Sarah Cameron is a multi-award winning painter and photographer with an MFA from the Slade School of Fine Art and a BFA from Edinburgh College of Art. At the time the pieces for this website were painted, she was working on representations of the human-nature relationship. She was particularly interested in the perceived boundary between human beings and nature, Romantic tropes around nature, and the feminine sublime.
Friedrich’s Mountain, Botched Romance plays with Romantic tropes of the sublime and the relationship of human beings to nature. The “botched romance” in the title tempts the viewer to imagine stories around the painting: is the viewpoint that of a jilted lover, standing in the prow of a boat on their way to lick their wounds in a lonely coastal or island retreat? Or is it the romance of an idyll in nature that has been botched? That shack looks like it’s falling apart. To someone like me, who works on late 18th and early 19th century German literature and philosophy, the phrase recalls the subtitle of Friedrich Schlegel’s 1799 novel Lucinde: Confessions of a Blunderer. This highlights the painting’s engagement with Early German Romantic tropes of the alienation of human beings from nature, each other, and themselves, the inconclusiveness and experimental nature of attempts to encounter or construct these things, and the inevitable collapse of these inadequate attempts.
The mountain in the background is based on Der Watzmann, a mountain depicted in Caspar David Friedrich’s 1824 painting of the same name. In Friedrich’s paintings, and in other illustrations of the sublime from this period, the viewer tends to be situated within nature, surrounded by overwhelming crags, hillsides, forests, icefields or other signs of nature’s power. Here, however, a smooth body of water separates the viewer from the mountain, which is reduced by distance to an indistinct but pretty shape in the background, the jagged edges of Friedrich’s original softened by light and distance. There are still signs of nature’s power in the painting: towards the right of centre, a wave crashes against a rock; mist is forming on the left of the picture and reaching out towards the viewer; and the sunset creates gigantic patterns in the sky and on the water. These are all, however, rendered unthreatening by distance and by the peaceful atmosphere of the painting.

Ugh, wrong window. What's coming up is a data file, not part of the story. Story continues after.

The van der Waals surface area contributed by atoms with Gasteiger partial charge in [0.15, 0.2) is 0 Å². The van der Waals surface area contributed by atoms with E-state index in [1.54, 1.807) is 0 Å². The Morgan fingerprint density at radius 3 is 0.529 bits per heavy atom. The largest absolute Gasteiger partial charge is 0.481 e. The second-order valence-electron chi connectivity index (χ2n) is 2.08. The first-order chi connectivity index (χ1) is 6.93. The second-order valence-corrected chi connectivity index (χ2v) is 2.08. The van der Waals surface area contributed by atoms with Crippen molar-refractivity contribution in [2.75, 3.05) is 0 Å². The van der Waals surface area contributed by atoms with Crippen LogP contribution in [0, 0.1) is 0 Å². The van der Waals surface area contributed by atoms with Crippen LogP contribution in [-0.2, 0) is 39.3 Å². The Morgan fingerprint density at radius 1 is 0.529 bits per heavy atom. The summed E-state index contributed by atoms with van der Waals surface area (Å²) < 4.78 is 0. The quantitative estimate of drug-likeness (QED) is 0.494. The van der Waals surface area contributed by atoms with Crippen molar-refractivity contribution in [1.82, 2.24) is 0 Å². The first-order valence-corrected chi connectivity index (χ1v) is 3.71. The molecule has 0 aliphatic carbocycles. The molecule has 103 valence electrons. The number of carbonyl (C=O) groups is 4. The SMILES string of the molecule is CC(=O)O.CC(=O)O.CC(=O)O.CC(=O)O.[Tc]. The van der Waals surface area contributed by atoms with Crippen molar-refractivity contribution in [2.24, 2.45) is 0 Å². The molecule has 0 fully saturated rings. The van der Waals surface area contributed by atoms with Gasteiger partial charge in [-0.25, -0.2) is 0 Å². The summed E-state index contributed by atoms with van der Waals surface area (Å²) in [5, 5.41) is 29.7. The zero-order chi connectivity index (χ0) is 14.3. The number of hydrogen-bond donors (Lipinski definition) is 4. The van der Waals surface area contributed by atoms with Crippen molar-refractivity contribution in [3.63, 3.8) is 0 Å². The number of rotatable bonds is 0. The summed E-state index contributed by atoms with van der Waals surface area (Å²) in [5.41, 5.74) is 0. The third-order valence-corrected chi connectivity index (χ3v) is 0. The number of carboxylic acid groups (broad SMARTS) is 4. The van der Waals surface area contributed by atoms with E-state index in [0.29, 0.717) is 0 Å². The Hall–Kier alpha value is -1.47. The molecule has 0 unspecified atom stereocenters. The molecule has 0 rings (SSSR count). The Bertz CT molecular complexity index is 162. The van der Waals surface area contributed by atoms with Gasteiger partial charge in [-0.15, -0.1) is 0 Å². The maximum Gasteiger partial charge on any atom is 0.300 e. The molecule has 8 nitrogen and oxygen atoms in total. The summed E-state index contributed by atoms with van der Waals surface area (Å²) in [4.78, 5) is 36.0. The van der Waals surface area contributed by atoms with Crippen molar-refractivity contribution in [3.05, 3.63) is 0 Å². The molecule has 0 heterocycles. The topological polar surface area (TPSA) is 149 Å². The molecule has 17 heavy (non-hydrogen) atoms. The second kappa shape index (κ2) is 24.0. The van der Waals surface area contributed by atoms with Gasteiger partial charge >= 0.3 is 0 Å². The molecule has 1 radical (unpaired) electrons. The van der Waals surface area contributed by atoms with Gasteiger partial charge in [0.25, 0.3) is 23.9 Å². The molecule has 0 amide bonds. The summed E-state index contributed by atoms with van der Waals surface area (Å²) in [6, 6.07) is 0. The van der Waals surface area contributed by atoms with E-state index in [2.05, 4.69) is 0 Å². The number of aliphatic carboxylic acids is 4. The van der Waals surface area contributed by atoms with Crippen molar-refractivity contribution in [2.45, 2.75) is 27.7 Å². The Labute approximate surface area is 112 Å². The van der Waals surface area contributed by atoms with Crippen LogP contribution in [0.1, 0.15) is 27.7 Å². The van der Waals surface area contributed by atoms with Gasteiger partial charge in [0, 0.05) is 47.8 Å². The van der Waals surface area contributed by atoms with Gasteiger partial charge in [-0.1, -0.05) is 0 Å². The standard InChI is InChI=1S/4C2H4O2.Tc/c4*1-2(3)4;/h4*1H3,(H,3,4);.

In the centre of the image, some kind of human construction huddles on the coast, beneath the mountain. Ugly and dilapidated, it could hardly be further from the grand examples of classical architecture often portrayed in landscape art from the modern and early modern periods, or from the once-great buildings that form the ruins in paintings by Friedrich and other Romantic artists. In this painting, human beings are an ugly intrusion into the beauty of the natural world, inhabiting a flimsy shelter that clings to the edge of land.
One of the most interesting material aspects of the painting is the blank patch of canvas in the centre. Although it’s difficult to see in the reproduction, the white spaces of the building are not painted; they are left bare to show the prepared canvas behind: there is “a hole in the middle” of the painting (quoting the artist). With this in mind, it’s possible to view the sky, rather than being behind the building, as a stretch of canvas, lifted up at two points over the shack like the roof of a tent. The human habitation is not so much a construction as a gap in the world, a hole through that can be looked through; a space in which something else can be. In my interpretation, this is the space of the human mind: an intrusion into the world by a creature that regards itself as not fully of this world – a position, this painting suggests, that it can only tenuously maintain.
Sarah Cameron’s paining Friedrich’s Mountain, Botched Romance plays with Romantic tropes of the sublime and the relationship of human beings to nature.Tweet
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